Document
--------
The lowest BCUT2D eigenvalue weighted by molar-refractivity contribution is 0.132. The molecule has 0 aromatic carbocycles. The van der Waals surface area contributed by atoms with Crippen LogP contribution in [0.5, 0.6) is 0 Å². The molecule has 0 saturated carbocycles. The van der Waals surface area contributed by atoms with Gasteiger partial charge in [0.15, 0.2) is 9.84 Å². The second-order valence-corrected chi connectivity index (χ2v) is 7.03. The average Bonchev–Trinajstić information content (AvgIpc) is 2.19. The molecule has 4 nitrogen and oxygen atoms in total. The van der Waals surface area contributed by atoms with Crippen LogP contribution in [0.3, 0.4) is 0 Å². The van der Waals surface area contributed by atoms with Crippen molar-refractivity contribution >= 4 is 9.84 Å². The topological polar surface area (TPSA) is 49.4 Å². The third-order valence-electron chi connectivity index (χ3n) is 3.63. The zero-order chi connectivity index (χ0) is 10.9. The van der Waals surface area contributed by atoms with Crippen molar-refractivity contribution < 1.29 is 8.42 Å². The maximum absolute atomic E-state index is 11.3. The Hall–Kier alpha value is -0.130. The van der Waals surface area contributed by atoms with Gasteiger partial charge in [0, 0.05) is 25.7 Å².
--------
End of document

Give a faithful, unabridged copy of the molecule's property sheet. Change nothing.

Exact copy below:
The lowest BCUT2D eigenvalue weighted by molar-refractivity contribution is 0.132. The molecule has 0 aromatic carbocycles. The van der Waals surface area contributed by atoms with Crippen LogP contribution in [0.5, 0.6) is 0 Å². The molecule has 0 saturated carbocycles. The van der Waals surface area contributed by atoms with Gasteiger partial charge in [0.15, 0.2) is 9.84 Å². The second-order valence-corrected chi connectivity index (χ2v) is 7.03. The average Bonchev–Trinajstić information content (AvgIpc) is 2.19. The molecule has 4 nitrogen and oxygen atoms in total. The van der Waals surface area contributed by atoms with Crippen LogP contribution in [0.3, 0.4) is 0 Å². The van der Waals surface area contributed by atoms with Crippen molar-refractivity contribution >= 4 is 9.84 Å². The topological polar surface area (TPSA) is 49.4 Å². The third-order valence-electron chi connectivity index (χ3n) is 3.63. The zero-order chi connectivity index (χ0) is 10.9. The van der Waals surface area contributed by atoms with Crippen molar-refractivity contribution < 1.29 is 8.42 Å². The maximum absolute atomic E-state index is 11.3. The Hall–Kier alpha value is -0.130. The van der Waals surface area contributed by atoms with Gasteiger partial charge in [0, 0.05) is 25.7 Å².